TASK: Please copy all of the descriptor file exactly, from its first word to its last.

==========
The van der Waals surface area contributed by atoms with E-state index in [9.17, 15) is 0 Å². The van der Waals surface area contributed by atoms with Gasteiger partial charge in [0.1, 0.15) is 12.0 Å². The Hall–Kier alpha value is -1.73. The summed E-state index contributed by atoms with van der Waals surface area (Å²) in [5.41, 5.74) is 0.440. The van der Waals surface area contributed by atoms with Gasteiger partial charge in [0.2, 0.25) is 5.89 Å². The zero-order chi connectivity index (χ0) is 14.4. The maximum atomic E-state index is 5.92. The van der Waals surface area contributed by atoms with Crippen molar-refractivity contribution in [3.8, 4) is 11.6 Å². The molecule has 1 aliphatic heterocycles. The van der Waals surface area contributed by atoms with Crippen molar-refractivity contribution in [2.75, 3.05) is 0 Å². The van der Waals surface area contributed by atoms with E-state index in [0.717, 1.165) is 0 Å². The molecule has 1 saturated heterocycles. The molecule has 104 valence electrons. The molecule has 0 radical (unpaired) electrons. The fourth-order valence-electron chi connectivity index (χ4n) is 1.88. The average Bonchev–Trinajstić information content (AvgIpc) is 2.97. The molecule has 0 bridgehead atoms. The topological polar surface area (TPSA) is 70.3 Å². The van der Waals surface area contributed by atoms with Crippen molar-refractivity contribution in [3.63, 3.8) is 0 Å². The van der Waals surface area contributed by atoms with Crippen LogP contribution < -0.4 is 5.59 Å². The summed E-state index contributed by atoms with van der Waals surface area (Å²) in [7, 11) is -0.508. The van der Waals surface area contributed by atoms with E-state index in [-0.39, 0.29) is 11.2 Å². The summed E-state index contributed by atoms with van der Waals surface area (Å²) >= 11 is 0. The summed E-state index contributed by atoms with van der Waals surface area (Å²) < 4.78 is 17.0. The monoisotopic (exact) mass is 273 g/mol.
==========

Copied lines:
The van der Waals surface area contributed by atoms with E-state index in [9.17, 15) is 0 Å². The van der Waals surface area contributed by atoms with Gasteiger partial charge in [0.1, 0.15) is 12.0 Å². The Hall–Kier alpha value is -1.73. The summed E-state index contributed by atoms with van der Waals surface area (Å²) in [5.41, 5.74) is 0.440. The van der Waals surface area contributed by atoms with Gasteiger partial charge in [0.2, 0.25) is 5.89 Å². The zero-order chi connectivity index (χ0) is 14.4. The maximum atomic E-state index is 5.92. The van der Waals surface area contributed by atoms with Crippen molar-refractivity contribution in [3.8, 4) is 11.6 Å². The molecule has 1 aliphatic heterocycles. The van der Waals surface area contributed by atoms with Crippen molar-refractivity contribution in [2.75, 3.05) is 0 Å². The van der Waals surface area contributed by atoms with E-state index in [0.717, 1.165) is 0 Å². The molecule has 1 saturated heterocycles. The molecule has 104 valence electrons. The molecule has 0 radical (unpaired) electrons. The fourth-order valence-electron chi connectivity index (χ4n) is 1.88. The average Bonchev–Trinajstić information content (AvgIpc) is 2.97. The molecule has 0 bridgehead atoms. The topological polar surface area (TPSA) is 70.3 Å². The van der Waals surface area contributed by atoms with Crippen molar-refractivity contribution in [3.63, 3.8) is 0 Å². The van der Waals surface area contributed by atoms with Crippen LogP contribution < -0.4 is 5.59 Å². The summed E-state index contributed by atoms with van der Waals surface area (Å²) in [7, 11) is -0.508. The van der Waals surface area contributed by atoms with E-state index in [-0.39, 0.29) is 11.2 Å². The summed E-state index contributed by atoms with van der Waals surface area (Å²) >= 11 is 0. The summed E-state index contributed by atoms with van der Waals surface area (Å²) < 4.78 is 17.0. The monoisotopic (exact) mass is 273 g/mol.